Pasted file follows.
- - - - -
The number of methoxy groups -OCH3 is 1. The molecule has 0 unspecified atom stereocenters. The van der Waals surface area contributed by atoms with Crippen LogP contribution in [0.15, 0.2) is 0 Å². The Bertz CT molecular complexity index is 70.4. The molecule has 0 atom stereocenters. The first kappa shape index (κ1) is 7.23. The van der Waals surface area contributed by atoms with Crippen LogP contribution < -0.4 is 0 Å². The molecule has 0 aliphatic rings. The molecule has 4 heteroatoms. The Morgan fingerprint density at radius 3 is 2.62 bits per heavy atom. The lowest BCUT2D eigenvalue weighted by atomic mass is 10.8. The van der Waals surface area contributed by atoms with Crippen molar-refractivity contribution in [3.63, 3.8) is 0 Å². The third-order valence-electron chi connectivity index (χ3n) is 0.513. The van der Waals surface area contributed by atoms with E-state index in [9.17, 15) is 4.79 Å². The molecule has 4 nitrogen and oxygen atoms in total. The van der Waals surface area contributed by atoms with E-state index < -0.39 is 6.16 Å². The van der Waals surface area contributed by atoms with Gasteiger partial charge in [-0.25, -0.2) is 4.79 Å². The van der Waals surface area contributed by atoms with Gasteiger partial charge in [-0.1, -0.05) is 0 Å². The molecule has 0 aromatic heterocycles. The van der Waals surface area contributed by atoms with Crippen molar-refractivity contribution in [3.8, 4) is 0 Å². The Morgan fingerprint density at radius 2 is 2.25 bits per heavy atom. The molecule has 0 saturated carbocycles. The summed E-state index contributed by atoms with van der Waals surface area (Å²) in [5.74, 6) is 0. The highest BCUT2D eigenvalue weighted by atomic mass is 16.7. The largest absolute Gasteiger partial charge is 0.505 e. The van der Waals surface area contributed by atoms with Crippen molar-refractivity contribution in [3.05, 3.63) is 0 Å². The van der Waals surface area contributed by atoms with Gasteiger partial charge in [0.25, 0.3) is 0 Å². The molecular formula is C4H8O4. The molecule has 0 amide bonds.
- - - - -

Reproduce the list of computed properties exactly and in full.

The number of methoxy groups -OCH3 is 1. The molecule has 0 unspecified atom stereocenters. The van der Waals surface area contributed by atoms with Crippen LogP contribution in [0.15, 0.2) is 0 Å². The Bertz CT molecular complexity index is 70.4. The molecule has 0 atom stereocenters. The first kappa shape index (κ1) is 7.23. The van der Waals surface area contributed by atoms with Crippen LogP contribution < -0.4 is 0 Å². The molecule has 0 aliphatic rings. The molecule has 4 heteroatoms. The Morgan fingerprint density at radius 3 is 2.62 bits per heavy atom. The lowest BCUT2D eigenvalue weighted by atomic mass is 10.8. The van der Waals surface area contributed by atoms with Crippen molar-refractivity contribution in [3.63, 3.8) is 0 Å². The third-order valence-electron chi connectivity index (χ3n) is 0.513. The van der Waals surface area contributed by atoms with E-state index in [9.17, 15) is 4.79 Å². The molecule has 4 nitrogen and oxygen atoms in total. The van der Waals surface area contributed by atoms with E-state index < -0.39 is 6.16 Å². The van der Waals surface area contributed by atoms with Gasteiger partial charge in [-0.25, -0.2) is 4.79 Å². The van der Waals surface area contributed by atoms with Gasteiger partial charge in [-0.1, -0.05) is 0 Å². The molecule has 0 aromatic heterocycles. The van der Waals surface area contributed by atoms with Crippen molar-refractivity contribution in [3.8, 4) is 0 Å². The Morgan fingerprint density at radius 2 is 2.25 bits per heavy atom. The molecule has 0 saturated carbocycles. The summed E-state index contributed by atoms with van der Waals surface area (Å²) in [5.74, 6) is 0. The highest BCUT2D eigenvalue weighted by atomic mass is 16.7. The largest absolute Gasteiger partial charge is 0.505 e. The van der Waals surface area contributed by atoms with Crippen molar-refractivity contribution in [3.05, 3.63) is 0 Å². The van der Waals surface area contributed by atoms with Gasteiger partial charge in [0.25, 0.3) is 0 Å². The molecular formula is C4H8O4. The molecule has 0 amide bonds.